Why writing ‘cli-fi’ might relieve your eco-anxiety

How does writing fiction focused on climate change impact those who write it? Dr Rachel Hennessy, Alex Cothren and Amy T Matthews investigate.
Photograph of a road sign warning of traffic lights ahead that is half-submerged in floodwaters.

The consequences of climate change weigh on all of us, especially as we face an El Niño summer, with floods and fires already making themselves felt in the Australian environment, and erratic weather patterns globally.

But even outside of being directly affected, there is evidence that mere awareness of climate change can be detrimental to your mental health and wellbeing. Terms such as “climate change anxiety”, “eco-anxiety” and “solastalgia” are regularly used to describe the negative emotional states created by thinking and worrying about climate change and environmental destruction.

If just knowing about climate change is emotionally difficult, what is it like spending years focusing on and writing about the topic? Research has looked at the emotional impact close engagement with climate change can have on groups such as climate scientists and climate activists.

But little time has been given to writers of climate fiction, or “cli-fi” – a relatively new genre of fiction focused on climate change.

What can a genre do?

Cli-fi has been touted as one of the ways to help save the world, with an emphasis on how imagining our future might make us reconsider our relationship to the natural world.

Fictions in this genre have primarily imagined dystopian worlds where the very worst has happened and humanity is (often barely) surviving in flooded or desolate wastelands. These apocalyptic visions are meant to serve as warnings, to galvanise us to action, making sure this bleak future doesn’t happen.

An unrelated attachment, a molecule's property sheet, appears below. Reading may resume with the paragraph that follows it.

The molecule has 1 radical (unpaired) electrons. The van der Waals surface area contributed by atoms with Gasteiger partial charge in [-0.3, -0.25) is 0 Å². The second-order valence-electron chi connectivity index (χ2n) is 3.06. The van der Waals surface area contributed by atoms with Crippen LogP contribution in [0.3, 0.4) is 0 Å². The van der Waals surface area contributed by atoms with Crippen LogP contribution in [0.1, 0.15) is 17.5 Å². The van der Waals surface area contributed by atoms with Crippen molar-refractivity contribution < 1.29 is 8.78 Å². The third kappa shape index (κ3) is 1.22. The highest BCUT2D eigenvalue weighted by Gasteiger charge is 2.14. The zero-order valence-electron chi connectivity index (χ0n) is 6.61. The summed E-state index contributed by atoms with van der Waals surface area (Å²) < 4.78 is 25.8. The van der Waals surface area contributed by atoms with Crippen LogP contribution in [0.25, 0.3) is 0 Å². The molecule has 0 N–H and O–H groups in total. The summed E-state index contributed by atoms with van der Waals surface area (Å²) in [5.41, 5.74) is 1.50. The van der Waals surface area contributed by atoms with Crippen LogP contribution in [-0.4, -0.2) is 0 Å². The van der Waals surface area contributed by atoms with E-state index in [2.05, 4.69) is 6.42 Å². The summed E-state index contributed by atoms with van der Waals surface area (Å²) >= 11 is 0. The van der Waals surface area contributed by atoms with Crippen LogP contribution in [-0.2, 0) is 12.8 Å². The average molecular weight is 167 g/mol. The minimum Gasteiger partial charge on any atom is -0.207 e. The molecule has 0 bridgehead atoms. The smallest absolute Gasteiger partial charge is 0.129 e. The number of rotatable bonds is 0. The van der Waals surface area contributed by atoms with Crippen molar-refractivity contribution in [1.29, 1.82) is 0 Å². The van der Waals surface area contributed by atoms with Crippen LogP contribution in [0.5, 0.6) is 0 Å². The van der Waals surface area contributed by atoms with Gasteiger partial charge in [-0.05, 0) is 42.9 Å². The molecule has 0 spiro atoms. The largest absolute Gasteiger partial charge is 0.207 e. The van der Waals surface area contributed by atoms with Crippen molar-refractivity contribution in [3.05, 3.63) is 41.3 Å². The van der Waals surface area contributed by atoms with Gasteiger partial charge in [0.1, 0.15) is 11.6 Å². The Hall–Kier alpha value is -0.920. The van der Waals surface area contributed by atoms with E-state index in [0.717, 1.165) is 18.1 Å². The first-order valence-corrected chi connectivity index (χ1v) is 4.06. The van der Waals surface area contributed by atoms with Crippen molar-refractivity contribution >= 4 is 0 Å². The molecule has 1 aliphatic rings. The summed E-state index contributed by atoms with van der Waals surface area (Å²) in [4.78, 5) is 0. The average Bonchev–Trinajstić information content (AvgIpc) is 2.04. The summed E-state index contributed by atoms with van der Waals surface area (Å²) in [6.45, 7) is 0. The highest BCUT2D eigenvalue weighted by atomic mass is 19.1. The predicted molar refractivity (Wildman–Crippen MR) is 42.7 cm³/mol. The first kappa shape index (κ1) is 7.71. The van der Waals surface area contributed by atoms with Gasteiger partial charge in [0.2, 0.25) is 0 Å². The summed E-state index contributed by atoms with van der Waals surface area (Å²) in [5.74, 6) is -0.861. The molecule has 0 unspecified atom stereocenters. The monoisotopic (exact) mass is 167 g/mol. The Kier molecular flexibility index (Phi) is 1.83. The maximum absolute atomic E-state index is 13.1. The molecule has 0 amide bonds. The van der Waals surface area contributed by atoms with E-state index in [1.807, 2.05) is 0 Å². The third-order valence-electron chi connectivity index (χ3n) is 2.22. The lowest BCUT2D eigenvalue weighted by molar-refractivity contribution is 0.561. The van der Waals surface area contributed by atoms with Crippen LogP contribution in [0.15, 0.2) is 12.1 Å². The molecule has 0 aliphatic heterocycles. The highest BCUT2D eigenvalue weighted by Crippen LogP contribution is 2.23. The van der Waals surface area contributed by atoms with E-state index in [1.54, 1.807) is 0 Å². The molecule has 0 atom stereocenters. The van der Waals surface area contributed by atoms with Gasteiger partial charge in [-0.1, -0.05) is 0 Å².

This seems a good idea in theory, but do dystopian fictions help us engage with the climate crisis? An empirical study of the effects of climate fiction on readers’ attitudes or actions found little evidence that those who read cli-fi have a stronger engagement with environmental concerns.

There has been some discussion of the influence of these books on readers. But perhaps the value is not in the reading, but in the writing? Might writing provide emotionally supportive strategies for all of us? Can the act of writing itself counter “eco-anxiety”?

Waking in the night

We talked to 16 Australian and New Zealand authors of “cli-fi” , including James Bradley, Mireille Juchau and Jennifer Mills. Their responses made it clear that writing about a climate-changed future does more than bring up the anticipated negative emotions.

Of course, sitting with the climate crisis is challenging. It demands we wrestle with guilt, shame, responsibility, rage and despair. Writers of climate fiction are often drawn to the genre because they are already thinking about the climate and feeling anxious.

Clare Moleta said her climate anxiety was ‘a bit more concentrated’ while writing her novel Unsheltered, but also that the manifestations of this anxiety were familiar to her:

I had waking patches in the night over that time, where I’d be very intensely imagining something and grieving it […] But to be fair, I do that anyway.

But many of the writers spoke of the writing process as helping, not exacerbating, their anxiety. For some, writing about climate change gave them a sense of purpose. Jennifer Mills, whose cli-fi novel Dyschronia was shortlisted for the Miles Franklin Literary Award in 2019, stated that ‘having a book to write gives you something to do. [It] makes you feel like you have some power over the events that are happening around you’.